Real Estate In Mexico

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Property And Real Estate In Mexico

Reviewed by Kathleen Peddicord

Kathleen is the Live and Invest Overseas Founding Publisher. She has more than 30 years of hands-on experience traveling, living, and buying property around the world.

buildings and road on the coastline of mazatlan mexico

There is a lot of misinformation about whether foreigners can own property and real estate in Mexico. The simple answer is yes, but there are different ways to hold title, depending upon the property location, type of use, and whether financing is involved.

While foreigners may hold fee-simple title in their own name, fideicomisos (trusts) are also commonly used when there is financing involved or for purchasing using your IRA or 401k.

Foreigners may also establish a Mexican corporation, which can own property. However, this is only to be used for business and commercial applications and is not allowed for holding title to a personal residence.

Mexico real estate purchases by foreigners are almost always cash deals, although banks are beginning to offer financing for foreigners in some cases.

Loans can be made in U.S. dollars, euros, or pesos, although the peso loans are only available for foreigners with the FM2 or FM3 visas and income in Mexico.

For loans in U.S. dollars, the minimum amount is US$100,000, at 20- to 30-year terms, and the interest rate, depending on your credit score and documentation, could be as low as 5.25%; a rate of 6–7% is more common.

No extra collateral is required since the property you are purchasing is the collateral. The minimum down payment is 30% of the larger of the purchase or appraised price.

Real Estate in Puerto Vallarta

Unlike most of Mexico, Puerto Vallarta has a Multiple Listing Service, called MultiList Vallarta. It provides over 2,000 property listings for the Puerto Vallarta and Riviera Nayarit area.

Also, you’ll find plenty of English-speaking real estate agencies and agents in Puerto Vallarta, including Prudential California Realty-Vallarta Division and Tropicasa Realty, among others, so language is not a problem.

In addition, property prices in Puerto Vallarta are usually listed in U.S. dollars. (In fact, you are unlikely to see properties here with prices listed in Mexican pesos unless you get well off the beaten track.)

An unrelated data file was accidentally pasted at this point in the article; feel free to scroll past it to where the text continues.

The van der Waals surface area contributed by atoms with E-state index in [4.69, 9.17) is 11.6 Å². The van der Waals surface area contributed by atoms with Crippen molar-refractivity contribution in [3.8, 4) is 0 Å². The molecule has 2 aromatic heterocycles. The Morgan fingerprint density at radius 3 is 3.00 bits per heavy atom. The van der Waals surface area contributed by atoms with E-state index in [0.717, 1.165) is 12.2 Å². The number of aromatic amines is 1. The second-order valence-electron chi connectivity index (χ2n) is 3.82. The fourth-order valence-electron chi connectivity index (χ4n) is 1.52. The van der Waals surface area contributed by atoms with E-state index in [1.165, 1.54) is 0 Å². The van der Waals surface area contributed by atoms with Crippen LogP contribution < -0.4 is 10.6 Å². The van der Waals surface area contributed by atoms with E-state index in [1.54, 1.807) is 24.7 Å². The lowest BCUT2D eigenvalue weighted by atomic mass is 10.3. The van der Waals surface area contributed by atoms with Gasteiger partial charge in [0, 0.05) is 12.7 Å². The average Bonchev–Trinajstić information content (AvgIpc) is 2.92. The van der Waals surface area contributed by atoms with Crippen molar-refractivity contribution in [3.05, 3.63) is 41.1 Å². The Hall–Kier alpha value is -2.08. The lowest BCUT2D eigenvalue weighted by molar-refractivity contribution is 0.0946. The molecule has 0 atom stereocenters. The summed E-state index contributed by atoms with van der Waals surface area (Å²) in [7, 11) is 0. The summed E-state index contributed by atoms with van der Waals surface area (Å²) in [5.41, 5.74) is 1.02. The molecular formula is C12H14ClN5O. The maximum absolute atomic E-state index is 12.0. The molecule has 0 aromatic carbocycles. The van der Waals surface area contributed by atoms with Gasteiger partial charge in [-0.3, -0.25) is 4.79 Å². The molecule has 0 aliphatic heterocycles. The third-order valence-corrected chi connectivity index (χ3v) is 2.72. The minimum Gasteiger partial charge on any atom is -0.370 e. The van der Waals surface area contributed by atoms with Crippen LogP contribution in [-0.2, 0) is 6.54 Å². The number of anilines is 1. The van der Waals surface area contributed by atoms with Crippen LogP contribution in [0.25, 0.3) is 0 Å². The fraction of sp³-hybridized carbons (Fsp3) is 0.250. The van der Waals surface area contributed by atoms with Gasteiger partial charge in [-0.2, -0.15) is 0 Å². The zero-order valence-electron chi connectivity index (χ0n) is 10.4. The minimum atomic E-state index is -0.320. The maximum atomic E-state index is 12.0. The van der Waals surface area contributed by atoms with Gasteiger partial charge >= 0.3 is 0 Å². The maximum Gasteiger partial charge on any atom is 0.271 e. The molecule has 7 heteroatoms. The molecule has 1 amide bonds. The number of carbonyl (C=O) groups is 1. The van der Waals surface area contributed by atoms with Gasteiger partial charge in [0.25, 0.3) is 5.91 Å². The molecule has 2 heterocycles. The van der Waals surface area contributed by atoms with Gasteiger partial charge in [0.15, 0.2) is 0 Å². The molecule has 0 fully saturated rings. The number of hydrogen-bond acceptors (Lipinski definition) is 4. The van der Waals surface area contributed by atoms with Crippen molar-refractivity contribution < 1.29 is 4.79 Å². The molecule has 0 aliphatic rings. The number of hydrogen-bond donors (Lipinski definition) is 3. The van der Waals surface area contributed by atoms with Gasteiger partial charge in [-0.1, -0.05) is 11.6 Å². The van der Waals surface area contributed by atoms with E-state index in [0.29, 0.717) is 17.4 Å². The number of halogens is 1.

The Mexican government, through its FONATUR tourism development agency, has a seriously sound track record developing little stretches of this country’s coast.

In other words, all interested investors have to do is to pay attention to where FONATUR is moving next to cash in.

Foreigners cannot own real estate in Mexico within 100 kilometers of international borders or within 50 kilometers of the coastline, except through a fideicomiso.

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Property Purchase In Mexico: A Guide For Expats

Mexico has a restricted zone—called the Zona Restringida—that occupies a band within 50 kilometers of the coast or 100 kilometers of an international land border.

Since the early 20th century, non-citizens have not been able to hold property in their own name within this zone.

But in order to encourage foreign investment, the government created a workaround in 1973, formalized in its current version in 1993.

In short, it authorized the use of a trust to purchase property within the restricted-zone. This trust is called a fideicomiso (fee-dey-com-EES-oh) and it’s similar to a Land Trust in the United States.

In U.S. trust parlance, you (the property buyer) are the Grantor of the trust, and also the Beneficiary… so you fully control the purchase, sale, and management of the property. A bank of your choosing acts as the Trustee.

If you’d like more details, check our expat’s guide to property purchase in Mexico.

Real Estate In Mexico FAQs

Can My Mexican Sales Contract Be In English?

The official language in Mexico is Spanish. So, all official documents are in Spanish, that includes your sales contract and closing documents.

How Much Is The Deposit For Property In Mexico?

The deposit for property in Mexico is 5% up to 10% of the sales price.

Are There Restrictions On Foreign Ownership In Mexico?

You’ll almost no restrictions on the ownership of residential property in Mexico, and you can hold the title in your own name. However, property near the coast or an international border will have special rules.

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